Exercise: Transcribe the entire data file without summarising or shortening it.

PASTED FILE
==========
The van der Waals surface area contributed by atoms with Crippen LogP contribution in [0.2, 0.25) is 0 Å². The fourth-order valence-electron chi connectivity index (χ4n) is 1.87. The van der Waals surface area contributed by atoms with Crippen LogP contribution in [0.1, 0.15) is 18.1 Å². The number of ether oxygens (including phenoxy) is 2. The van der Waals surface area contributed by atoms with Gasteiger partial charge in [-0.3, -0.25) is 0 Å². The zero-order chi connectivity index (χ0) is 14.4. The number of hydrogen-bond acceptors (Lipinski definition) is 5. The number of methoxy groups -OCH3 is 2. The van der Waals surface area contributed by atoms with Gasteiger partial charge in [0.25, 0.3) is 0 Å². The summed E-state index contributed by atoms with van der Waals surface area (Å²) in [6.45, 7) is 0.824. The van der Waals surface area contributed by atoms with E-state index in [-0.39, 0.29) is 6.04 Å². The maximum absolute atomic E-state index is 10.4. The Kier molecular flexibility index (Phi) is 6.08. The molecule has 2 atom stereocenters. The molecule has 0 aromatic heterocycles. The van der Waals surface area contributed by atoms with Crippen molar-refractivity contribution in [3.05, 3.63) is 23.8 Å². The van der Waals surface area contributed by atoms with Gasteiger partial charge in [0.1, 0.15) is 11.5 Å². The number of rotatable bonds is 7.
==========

The van der Waals surface area contributed by atoms with Crippen LogP contribution in [0.2, 0.25) is 0 Å². The fourth-order valence-electron chi connectivity index (χ4n) is 1.87. The van der Waals surface area contributed by atoms with Crippen LogP contribution in [0.1, 0.15) is 18.1 Å². The number of ether oxygens (including phenoxy) is 2. The van der Waals surface area contributed by atoms with Gasteiger partial charge in [-0.3, -0.25) is 0 Å². The zero-order chi connectivity index (χ0) is 14.4. The number of hydrogen-bond acceptors (Lipinski definition) is 5. The number of methoxy groups -OCH3 is 2. The van der Waals surface area contributed by atoms with Gasteiger partial charge in [0.25, 0.3) is 0 Å². The summed E-state index contributed by atoms with van der Waals surface area (Å²) in [6.45, 7) is 0.824. The van der Waals surface area contributed by atoms with E-state index in [-0.39, 0.29) is 6.04 Å². The maximum absolute atomic E-state index is 10.4. The Kier molecular flexibility index (Phi) is 6.08. The molecule has 2 atom stereocenters. The molecule has 0 aromatic heterocycles. The van der Waals surface area contributed by atoms with Crippen molar-refractivity contribution in [3.05, 3.63) is 23.8 Å². The van der Waals surface area contributed by atoms with Gasteiger partial charge in [0.1, 0.15) is 11.5 Å². The number of rotatable bonds is 7.